Archive for Brighton Pavilion

Pluto and the Pavilion

Posted in Biographical, Football, History with tags , , , , , on July 14, 2015 by telescoper

This is a busy week in many ways and for many reasons, but the main activity revolves around Graduation at the University of Sussex; the ceremony for graduates from my School (Mathematical and Physical Sciences) takes place on Thursday which gives me a couple of days to practice the pronunciation of the names I have to read out!

Anyway, last night there was a very Commemoration Dinner in the Dining Room of Brighton Pavilion:


The decor is a little understated for my tastes, and in any case I was among a group of about 40 guests who were seated elsewhere owing to the popularity of the event. In fact I was in the Red Drawing Room, which as its name suggests is, er, red:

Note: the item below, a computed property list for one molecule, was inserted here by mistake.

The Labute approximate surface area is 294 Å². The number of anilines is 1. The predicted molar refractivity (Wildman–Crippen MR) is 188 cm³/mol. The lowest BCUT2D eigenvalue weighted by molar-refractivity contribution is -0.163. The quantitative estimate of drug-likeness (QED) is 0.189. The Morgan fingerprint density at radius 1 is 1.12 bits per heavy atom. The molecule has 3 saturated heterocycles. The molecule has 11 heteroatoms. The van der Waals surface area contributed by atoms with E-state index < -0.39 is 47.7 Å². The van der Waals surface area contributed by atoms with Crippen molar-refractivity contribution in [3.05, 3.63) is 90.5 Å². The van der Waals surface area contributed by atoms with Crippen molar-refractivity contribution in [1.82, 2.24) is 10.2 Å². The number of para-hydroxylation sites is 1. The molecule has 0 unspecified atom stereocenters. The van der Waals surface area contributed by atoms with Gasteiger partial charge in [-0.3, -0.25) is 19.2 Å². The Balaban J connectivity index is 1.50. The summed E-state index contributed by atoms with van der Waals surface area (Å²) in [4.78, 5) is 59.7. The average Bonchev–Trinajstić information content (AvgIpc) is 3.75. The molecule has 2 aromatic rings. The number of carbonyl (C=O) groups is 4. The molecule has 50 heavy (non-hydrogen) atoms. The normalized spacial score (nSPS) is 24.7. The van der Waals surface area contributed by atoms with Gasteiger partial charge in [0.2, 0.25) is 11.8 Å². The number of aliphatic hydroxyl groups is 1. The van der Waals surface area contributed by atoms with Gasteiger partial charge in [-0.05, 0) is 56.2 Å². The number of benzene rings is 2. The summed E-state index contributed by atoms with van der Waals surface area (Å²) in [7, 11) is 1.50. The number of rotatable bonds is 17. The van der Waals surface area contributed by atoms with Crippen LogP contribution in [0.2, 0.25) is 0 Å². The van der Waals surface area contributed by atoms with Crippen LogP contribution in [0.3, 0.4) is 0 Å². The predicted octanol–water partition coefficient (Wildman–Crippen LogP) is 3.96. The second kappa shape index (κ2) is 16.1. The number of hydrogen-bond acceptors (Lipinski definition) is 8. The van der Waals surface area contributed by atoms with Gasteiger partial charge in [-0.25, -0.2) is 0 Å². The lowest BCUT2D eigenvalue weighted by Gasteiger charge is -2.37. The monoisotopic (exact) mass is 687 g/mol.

Anyway, the dinner itself was splendid with particularly fine wine to boot. One of the topics of conversation was the forthcoming flypast of Pluto by the NASA New Horizons spacecraft. As the token astrophysicist on my table I tried my best to answer questions about this event. In fact the closest approach to Pluto takes place about 12.50 pm today (BST) but it will take some time for the images to be downloaded and processed; data transmission rates from the outer edge of the Solar System are rather limited! After passing Pluto, the spacecraft will carry on out of the Solar System into interstellar space. One thing I didn’t know until this morning was that the discoverer of Pluto, Clyde Tombaugh, expressed a wish that when he died his ashes should be sent into space. In fact, they are on New Horizons,  being carried past the planet object he found just 85 years ago. I find that very moving, but it’s also so inspiring that such a short time after Pluto was discovered a spacecraft is arriving there to study it. We humans can do great things if we put our minds to them. Science provides us with constant reminders of this inspirational fact. Unfortunately, politics tends to do the opposite…